Alexandra Walsham's latest book is much like the landscape it describes: complex and many-layered, ranging over wide vistas, gentle scenery and striking landmarks. Her subject is the religious landscape of Britain and Ireland in the early modern period (from the 15th to the 18th century) and, more importantly, the ways in which that landscape was perceived, shaped, altered, attacked and defended in the religious imagination of the time. It is a study in the mutability of both spiritual topography and historical memory.
Historical debates about the Reformation were once conducted largely in terms of intellectual formulations and the individuals who upheld them. When the debate escaped the confines of theology, it became a series of discussions about religion in both politics and society. More recently, an awareness of material culture has underlined the importance of ritual objects and sacred space. Never before, however, has this debate extended to include rocks, trees, wells, rivers and mountains. Walsham has uncovered an extraordinary assortment of sacred sites, and has carefully teased out of some rich but problematic sources just how these features of the landscape fitted into religious belief and practice before, during and after the Reformation.
We might have assumed that the arrival of Protestantism would destroy the sacred associations of the British landscape, and certainly many zealous Protestants worked hard to purge their realm of superstitious remnants, rubbishing popular beliefs about sacred features in the natural world. Yet Walsham shows that other equally zealous Protestants sought refuge in the landscape, preserving elements of pre-Reformation legend and even promoting the "resacralization" of both old and new features. The legacies of the Reformation were far from being merely negative; they also lent themselves to "creative directions".
Far more than mere survivalism, this was the reconfiguration of beliefs about the sacred in line with Protestant priorities - the symbolic tending to replace the sacramental. The consequences of this could be highly convoluted, as with the holy wells that saw Protestants and Catholics simultaneously accepting divine help, differently comprehended. They could be faintly absurd: for instance, legends about the giants referred to in the Bible survived far better than those about goblins, which happen to be absent from Scripture. Nor did miraculous features have to draw on pre-Reformation inspiration: many were freshly minted in the 17th or even 18th centuries, like the Shropshire well that became holy once John Wesley had drunk from it.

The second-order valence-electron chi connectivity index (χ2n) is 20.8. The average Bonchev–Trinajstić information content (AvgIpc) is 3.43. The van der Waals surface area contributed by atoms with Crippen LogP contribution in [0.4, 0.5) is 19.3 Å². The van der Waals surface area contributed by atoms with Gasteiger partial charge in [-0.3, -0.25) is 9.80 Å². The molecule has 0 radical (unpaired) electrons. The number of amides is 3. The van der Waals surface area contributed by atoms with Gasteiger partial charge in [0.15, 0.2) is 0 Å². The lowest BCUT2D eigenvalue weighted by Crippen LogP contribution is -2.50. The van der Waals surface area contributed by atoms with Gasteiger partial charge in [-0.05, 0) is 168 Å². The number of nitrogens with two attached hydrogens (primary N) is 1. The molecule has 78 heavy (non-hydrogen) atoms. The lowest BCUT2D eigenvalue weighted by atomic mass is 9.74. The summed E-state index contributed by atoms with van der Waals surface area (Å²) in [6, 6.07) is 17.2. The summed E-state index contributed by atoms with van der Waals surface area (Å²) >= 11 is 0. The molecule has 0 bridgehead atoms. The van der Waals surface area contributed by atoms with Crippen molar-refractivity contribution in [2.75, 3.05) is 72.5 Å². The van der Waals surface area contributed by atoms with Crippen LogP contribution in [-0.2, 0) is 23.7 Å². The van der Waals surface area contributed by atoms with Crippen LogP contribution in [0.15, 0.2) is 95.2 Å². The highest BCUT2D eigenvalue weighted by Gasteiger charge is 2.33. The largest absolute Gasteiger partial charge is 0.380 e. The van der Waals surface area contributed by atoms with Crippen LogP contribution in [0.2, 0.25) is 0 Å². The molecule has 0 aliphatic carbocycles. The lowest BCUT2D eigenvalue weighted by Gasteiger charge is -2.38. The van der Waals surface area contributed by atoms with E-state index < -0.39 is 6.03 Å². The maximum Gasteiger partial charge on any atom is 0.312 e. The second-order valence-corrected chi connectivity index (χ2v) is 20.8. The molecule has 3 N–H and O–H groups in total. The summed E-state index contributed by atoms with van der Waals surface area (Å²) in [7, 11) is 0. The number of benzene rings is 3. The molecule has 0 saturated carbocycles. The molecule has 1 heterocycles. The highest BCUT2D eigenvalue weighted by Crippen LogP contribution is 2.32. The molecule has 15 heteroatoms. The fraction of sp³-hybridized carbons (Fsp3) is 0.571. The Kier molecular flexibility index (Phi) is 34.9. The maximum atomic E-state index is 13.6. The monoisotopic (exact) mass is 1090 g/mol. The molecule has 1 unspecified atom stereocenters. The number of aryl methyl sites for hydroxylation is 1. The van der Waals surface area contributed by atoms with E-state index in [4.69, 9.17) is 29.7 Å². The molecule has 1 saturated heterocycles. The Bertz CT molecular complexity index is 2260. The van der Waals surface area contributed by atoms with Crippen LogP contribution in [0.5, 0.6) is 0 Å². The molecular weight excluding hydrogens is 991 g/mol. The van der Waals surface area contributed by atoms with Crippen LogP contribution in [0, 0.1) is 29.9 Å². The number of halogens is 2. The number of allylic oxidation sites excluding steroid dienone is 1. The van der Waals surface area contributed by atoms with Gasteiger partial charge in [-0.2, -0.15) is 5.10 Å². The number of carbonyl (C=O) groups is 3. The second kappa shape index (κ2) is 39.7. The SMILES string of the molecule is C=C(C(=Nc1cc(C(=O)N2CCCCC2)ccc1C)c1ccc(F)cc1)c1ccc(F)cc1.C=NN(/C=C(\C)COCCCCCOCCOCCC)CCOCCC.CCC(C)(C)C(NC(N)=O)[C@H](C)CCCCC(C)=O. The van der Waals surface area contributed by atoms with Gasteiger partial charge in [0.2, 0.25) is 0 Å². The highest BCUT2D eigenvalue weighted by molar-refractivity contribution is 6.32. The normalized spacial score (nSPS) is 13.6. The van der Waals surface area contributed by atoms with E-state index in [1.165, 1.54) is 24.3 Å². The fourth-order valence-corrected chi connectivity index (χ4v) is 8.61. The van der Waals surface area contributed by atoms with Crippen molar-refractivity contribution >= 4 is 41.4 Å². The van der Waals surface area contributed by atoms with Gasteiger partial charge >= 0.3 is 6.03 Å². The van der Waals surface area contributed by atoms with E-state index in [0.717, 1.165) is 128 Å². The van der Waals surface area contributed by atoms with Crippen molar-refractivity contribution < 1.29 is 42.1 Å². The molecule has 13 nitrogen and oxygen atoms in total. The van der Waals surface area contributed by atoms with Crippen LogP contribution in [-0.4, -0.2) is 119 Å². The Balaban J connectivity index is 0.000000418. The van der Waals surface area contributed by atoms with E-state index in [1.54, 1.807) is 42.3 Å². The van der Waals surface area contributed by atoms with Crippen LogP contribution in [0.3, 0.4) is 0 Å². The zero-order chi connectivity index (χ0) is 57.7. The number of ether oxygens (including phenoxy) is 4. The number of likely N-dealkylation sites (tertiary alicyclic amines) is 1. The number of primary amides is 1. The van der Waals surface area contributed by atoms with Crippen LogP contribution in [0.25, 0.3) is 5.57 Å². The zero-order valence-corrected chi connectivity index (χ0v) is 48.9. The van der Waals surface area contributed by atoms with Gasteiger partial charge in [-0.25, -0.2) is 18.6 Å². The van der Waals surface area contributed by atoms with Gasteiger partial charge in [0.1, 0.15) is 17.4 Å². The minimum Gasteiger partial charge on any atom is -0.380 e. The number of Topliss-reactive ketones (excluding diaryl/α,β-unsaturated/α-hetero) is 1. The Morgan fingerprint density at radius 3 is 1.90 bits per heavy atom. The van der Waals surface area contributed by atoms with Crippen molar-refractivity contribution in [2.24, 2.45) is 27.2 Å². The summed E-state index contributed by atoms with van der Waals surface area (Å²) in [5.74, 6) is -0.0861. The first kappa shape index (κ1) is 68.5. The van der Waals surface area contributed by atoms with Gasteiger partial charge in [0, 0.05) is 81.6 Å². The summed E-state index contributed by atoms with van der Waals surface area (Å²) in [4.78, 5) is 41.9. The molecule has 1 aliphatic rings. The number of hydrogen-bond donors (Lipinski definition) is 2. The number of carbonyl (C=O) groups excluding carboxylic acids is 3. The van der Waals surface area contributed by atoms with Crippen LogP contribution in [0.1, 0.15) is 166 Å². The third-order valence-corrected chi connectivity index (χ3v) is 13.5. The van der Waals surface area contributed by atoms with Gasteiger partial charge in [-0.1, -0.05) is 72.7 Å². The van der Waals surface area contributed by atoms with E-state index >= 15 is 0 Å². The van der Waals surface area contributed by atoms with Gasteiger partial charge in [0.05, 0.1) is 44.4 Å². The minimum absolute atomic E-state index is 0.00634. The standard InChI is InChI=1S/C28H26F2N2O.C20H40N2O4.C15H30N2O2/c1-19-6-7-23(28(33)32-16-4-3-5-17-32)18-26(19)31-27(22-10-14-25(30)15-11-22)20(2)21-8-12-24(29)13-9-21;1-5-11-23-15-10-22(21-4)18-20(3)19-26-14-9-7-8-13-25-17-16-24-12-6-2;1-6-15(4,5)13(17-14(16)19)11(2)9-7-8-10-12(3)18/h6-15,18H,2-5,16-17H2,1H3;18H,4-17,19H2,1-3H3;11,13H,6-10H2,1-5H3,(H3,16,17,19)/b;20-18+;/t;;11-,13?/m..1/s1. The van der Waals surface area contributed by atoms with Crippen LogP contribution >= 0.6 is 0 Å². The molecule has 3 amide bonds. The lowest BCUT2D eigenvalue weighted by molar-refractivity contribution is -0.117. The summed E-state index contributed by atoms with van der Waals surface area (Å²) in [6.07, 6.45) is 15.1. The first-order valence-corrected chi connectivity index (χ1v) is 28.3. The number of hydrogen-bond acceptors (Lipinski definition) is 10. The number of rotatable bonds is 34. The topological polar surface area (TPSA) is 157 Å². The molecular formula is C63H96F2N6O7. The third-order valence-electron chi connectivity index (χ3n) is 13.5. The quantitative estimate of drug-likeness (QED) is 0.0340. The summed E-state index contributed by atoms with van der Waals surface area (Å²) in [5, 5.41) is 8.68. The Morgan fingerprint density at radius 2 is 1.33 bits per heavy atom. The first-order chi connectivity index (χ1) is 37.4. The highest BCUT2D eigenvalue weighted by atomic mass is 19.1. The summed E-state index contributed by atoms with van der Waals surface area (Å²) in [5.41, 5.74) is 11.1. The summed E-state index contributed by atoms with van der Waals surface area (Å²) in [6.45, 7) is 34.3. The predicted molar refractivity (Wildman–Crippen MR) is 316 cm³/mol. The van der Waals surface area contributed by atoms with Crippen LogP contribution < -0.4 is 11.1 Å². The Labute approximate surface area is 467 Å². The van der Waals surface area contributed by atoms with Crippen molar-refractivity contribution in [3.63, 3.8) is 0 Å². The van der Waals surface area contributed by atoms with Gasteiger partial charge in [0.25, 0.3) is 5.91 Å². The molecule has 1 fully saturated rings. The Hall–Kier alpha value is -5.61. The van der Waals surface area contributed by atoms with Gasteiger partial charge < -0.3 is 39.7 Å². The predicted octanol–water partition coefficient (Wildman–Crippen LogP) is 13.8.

The reformation of the landscape was a far more intricate and surprising process than we might think. If it involved destruction, it also embraced the concept of the natural world as a providential metaphor, and earthquakes, floods - even "monstrous cucumbers" - as divine messages. In this book, Walsham deals swift and decisive blows to several common assumptions, one of them the notion that Protestantism hastened secularisation. The Protestant landscape could prove just as miraculous and magical as its pre-Reformation Catholic equivalent, but its magic ran through slightly different channels.
Equally, notions of Enlightenment are brought under precise and thoughtful scrutiny, as Walsham shows that there was just as much an alliance as a conflict between theology and science in the approach to the natural world. The advance of rational explanation was matched by a persistent view that the Earth was a living record of biblical events and divine intervention. A forestry expert in 1670 could still date trees back to the time of the Flood, a few even to the Creation. Meanwhile, the link between piety and medicine was not severed so much as recalibrated, since the transition from the healing wells of the pre-Reformation era to the fashionable spas of the 18th century maintained the underlying conviction that the healing waters were a blessing from God.
Different perceptions could live in a state of mutual toleration. The 17th-century entrepreneur pushing the concept of a Yorkshire spa was giving a new spin to holy wells still venerated by recusant Catholics. If Walsham's Reformation is capacious enough to include several different strains of Protestant thought, it also has room for an understanding of early modern Catholicism that slices neatly through the usual idea of a pre-Reformation survivalism at odds with a newly militant Counter-Reformation.